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    does identification requireonly giving your name, or does it also require you to present some id card to prove you are telling the truth?

    if it only requires identifying one's self, perhaps printing up a business card with the bare minimum data on it is in order. then you would not even need to speak.

    LAC's really need to start exercising their rights not to be hassled by government agentsunless there actually is some reasonable cause to do so. And they ought to scream bloody murder after the fact when they are hassled without any reasonable cause. Enough irate calls to one's legislators, city councilmen, etc., and government agents will eventually get the idea.

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    ilbob wrote:
    does identification requireonly giving your name, or does it also require you to present some id card to prove you are telling the truth?

    if it only requires identifying one's self, perhaps printing up a business card with the bare minimum data on it is in order. then you would not even need to speak.
    Here is the summary of what we have found in this thread.

    Per 968.24 with case law footnotes:
    I interpret that if a police officer asks for your identification, in order to lawfully decline you must ask him if you are a suspect in a specific crime. If he says no, then you do not violate this statute by not giving him identification. (State vs. Griffith, 2000). If anybody else comes across something regarding identification specifically please post it.

    However, only if you are being detained (temporary questioning without arrest as the title) you must give him your name or face criminal penalites. Criminal penalties here is not percisely defined, though you cannot be charged with obstruction (see next...). (Hiibel vs. Sixth Judicial District Court of Nevada, 2004)

    Per 946.41
    with case law footnotes:
    You cannot be arrested specifically for obstruction for not giving a Police officer your name. (Henes vs. Morrissey 1995). This is good since this is a Class A Mis.

    Based on the differentiation in the statues of "identification" and "name" I conclude that these are separate things. Note the notes in the statute do not require you to give your address or county of residence!

    So based on the above information if you are being detained, you are required to give your name, but nothing else! If you are OC'ing then you are likely being detained if a Police officer initiates contact. You can test this by asking if you are free to go.

    PK can you weigh in on this....how does your department generally handle the intricacies of these laws?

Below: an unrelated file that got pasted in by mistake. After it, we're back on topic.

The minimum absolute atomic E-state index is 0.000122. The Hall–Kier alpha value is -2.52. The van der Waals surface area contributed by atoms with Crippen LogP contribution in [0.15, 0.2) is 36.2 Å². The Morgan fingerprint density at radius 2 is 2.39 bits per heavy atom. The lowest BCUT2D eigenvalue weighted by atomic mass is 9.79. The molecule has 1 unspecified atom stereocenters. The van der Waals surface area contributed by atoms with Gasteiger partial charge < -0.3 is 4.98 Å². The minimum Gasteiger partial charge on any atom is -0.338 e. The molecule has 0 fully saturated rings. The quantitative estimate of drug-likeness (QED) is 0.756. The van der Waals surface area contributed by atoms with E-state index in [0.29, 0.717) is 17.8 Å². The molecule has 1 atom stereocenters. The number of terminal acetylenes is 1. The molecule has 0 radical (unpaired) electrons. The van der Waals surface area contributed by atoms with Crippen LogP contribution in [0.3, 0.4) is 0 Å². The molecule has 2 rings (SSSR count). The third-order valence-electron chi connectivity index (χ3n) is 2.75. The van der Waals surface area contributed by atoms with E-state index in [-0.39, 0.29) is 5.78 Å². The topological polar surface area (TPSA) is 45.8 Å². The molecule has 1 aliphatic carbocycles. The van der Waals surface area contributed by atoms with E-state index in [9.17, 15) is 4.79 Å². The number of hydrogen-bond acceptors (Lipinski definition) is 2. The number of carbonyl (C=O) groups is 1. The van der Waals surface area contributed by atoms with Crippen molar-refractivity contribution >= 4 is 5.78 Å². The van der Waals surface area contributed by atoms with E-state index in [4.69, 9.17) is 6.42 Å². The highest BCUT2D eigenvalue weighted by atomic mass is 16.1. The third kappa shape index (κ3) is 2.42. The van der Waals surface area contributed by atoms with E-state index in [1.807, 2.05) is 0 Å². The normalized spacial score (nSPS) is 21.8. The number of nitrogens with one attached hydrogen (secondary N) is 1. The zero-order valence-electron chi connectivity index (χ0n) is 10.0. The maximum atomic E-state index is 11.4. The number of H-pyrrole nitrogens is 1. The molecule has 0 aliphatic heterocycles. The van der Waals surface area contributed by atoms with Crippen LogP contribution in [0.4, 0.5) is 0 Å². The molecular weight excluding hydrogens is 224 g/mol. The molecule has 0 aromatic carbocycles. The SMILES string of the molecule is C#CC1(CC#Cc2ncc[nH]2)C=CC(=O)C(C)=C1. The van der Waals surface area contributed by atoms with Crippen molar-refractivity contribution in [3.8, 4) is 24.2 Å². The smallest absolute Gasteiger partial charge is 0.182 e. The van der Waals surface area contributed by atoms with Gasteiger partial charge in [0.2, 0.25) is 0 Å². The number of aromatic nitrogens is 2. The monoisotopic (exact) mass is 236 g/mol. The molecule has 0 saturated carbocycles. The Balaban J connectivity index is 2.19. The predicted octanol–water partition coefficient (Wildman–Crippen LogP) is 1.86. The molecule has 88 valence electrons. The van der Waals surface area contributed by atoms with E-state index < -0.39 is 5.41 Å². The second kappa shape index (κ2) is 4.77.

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    Chronology

    1993 - last amendment to 946.41 except for 2001

    1993 - last amendment to 968.24

    1995 - Henes v. Morrissey

    2001 - last amendment to 946.41; however not relevant to this question

    2004 - Hiibel v. Sixth...

    Summer 2004 - MPD Legal Update that was quoted

    Analysis

    1. Hiibel permits but does not require a state to have a law like Nevada's. In other words, such a statute is not violative of the U.S. Constitution. Such a statute may be a violation of a state constitution. In Wisconsin, this has not be definitively answered because there is no equivalent state law. If such comes into existence then the Wisconsin Supreme Court would probably rule on the (state) constitutionality.

    2. WSC, which is the final arbiter of state law said in Henes that

    No law allows officers to arrest for obstruction on a person’s refusal to give his or her name. Mere silence is insufficient to constitute obstruction. Henes v. Morrissey, 194 Wis. 2d 339, 533 N.W.2d 802 (1995).

    Presumably the WSC is aware of all state statutes. If 968.24 had be relevant, they would have said so. As pointed out, that statute permits a LEO "to demand" but says nothing about the citizen's obligation to provide or any penalties for failing to do so. Thus, as the MPD materials states, unless and until there is additional legislation, Hiibel doesn't mean squat in Wisconsin. MPD does misstep in that, as mentioned, Hiibel is a decision based upon the U.S. Constitution. Even if such a law is passed it may fail the test of the Wisconsin state constitution. The MPD apparently doesn't understand this distinction. (It is similar to the Kelo decision, which simply said that the U.S. Constitution was not offended by the actions of the local government. In fact, many states are passing legislation or constitutional amendments to neutralize Kelo.)

    Remember that all of these issues take place in the context of a Terry Stop, whether or not the encounter is specifically labeled as such.

    With regard to frisking for weapons, the same standard applies but as to the reasonable suspicion must be that the citizen is armed and dangerous. In a place where CC is always illegal, RS of being armed is enough. But that would apply only in situations where concealed carry is lawful. Wisconsin is somewhat muddled now because although CC is generally unlawful, Hamdan provides an exception. Of course, the only way to demonstrate falling under the exception is through a trial. I don't think a LEO, even if he was inclined to do so, is permitted to run the Hamdan tests and come to a conclusion. But please feel free to try it. If anybody feels I have erred in my analysis, please post a (polite, thoughtful) reply.